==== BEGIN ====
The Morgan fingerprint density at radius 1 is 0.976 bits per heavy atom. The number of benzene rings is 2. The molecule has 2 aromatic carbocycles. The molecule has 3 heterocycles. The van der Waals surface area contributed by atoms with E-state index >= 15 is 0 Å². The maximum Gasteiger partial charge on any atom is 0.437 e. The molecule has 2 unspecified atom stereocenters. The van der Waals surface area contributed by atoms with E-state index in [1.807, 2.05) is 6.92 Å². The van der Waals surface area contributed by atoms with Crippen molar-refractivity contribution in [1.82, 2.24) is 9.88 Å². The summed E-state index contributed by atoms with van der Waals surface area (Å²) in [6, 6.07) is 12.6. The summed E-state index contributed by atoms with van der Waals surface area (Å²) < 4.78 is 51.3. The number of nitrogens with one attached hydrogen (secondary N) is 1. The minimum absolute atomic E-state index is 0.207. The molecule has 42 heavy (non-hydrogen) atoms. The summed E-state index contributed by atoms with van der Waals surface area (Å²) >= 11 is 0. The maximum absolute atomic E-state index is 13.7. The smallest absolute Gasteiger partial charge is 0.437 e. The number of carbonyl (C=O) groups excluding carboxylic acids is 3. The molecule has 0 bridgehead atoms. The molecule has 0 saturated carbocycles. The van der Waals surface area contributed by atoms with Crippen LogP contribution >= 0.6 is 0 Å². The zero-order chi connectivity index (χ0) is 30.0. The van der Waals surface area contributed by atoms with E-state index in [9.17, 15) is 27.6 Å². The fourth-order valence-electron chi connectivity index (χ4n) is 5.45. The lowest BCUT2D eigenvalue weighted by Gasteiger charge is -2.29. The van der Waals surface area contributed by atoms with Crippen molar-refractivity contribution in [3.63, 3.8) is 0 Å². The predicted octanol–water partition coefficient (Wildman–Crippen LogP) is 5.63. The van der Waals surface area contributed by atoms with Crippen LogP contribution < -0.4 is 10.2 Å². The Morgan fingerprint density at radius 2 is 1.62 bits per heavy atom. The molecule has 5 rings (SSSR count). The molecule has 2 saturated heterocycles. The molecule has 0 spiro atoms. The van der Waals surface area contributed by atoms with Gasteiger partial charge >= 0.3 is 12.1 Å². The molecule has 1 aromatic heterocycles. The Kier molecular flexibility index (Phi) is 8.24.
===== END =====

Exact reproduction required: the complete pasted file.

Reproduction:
The Morgan fingerprint density at radius 1 is 0.976 bits per heavy atom. The number of benzene rings is 2. The molecule has 2 aromatic carbocycles. The molecule has 3 heterocycles. The van der Waals surface area contributed by atoms with E-state index >= 15 is 0 Å². The maximum Gasteiger partial charge on any atom is 0.437 e. The molecule has 2 unspecified atom stereocenters. The van der Waals surface area contributed by atoms with E-state index in [1.807, 2.05) is 6.92 Å². The van der Waals surface area contributed by atoms with Crippen molar-refractivity contribution in [1.82, 2.24) is 9.88 Å². The summed E-state index contributed by atoms with van der Waals surface area (Å²) in [6, 6.07) is 12.6. The summed E-state index contributed by atoms with van der Waals surface area (Å²) < 4.78 is 51.3. The number of nitrogens with one attached hydrogen (secondary N) is 1. The minimum absolute atomic E-state index is 0.207. The molecule has 42 heavy (non-hydrogen) atoms. The summed E-state index contributed by atoms with van der Waals surface area (Å²) >= 11 is 0. The maximum absolute atomic E-state index is 13.7. The smallest absolute Gasteiger partial charge is 0.437 e. The number of carbonyl (C=O) groups excluding carboxylic acids is 3. The molecule has 0 bridgehead atoms. The molecule has 0 saturated carbocycles. The van der Waals surface area contributed by atoms with Crippen LogP contribution >= 0.6 is 0 Å². The zero-order chi connectivity index (χ0) is 30.0. The van der Waals surface area contributed by atoms with E-state index in [9.17, 15) is 27.6 Å². The fourth-order valence-electron chi connectivity index (χ4n) is 5.45. The lowest BCUT2D eigenvalue weighted by Gasteiger charge is -2.29. The van der Waals surface area contributed by atoms with Crippen molar-refractivity contribution in [3.63, 3.8) is 0 Å². The predicted octanol–water partition coefficient (Wildman–Crippen LogP) is 5.63. The van der Waals surface area contributed by atoms with Crippen LogP contribution < -0.4 is 10.2 Å². The Morgan fingerprint density at radius 2 is 1.62 bits per heavy atom. The molecule has 5 rings (SSSR count). The molecule has 2 saturated heterocycles. The molecule has 0 spiro atoms. The van der Waals surface area contributed by atoms with Gasteiger partial charge >= 0.3 is 12.1 Å². The molecule has 1 aromatic heterocycles. The Kier molecular flexibility index (Phi) is 8.24.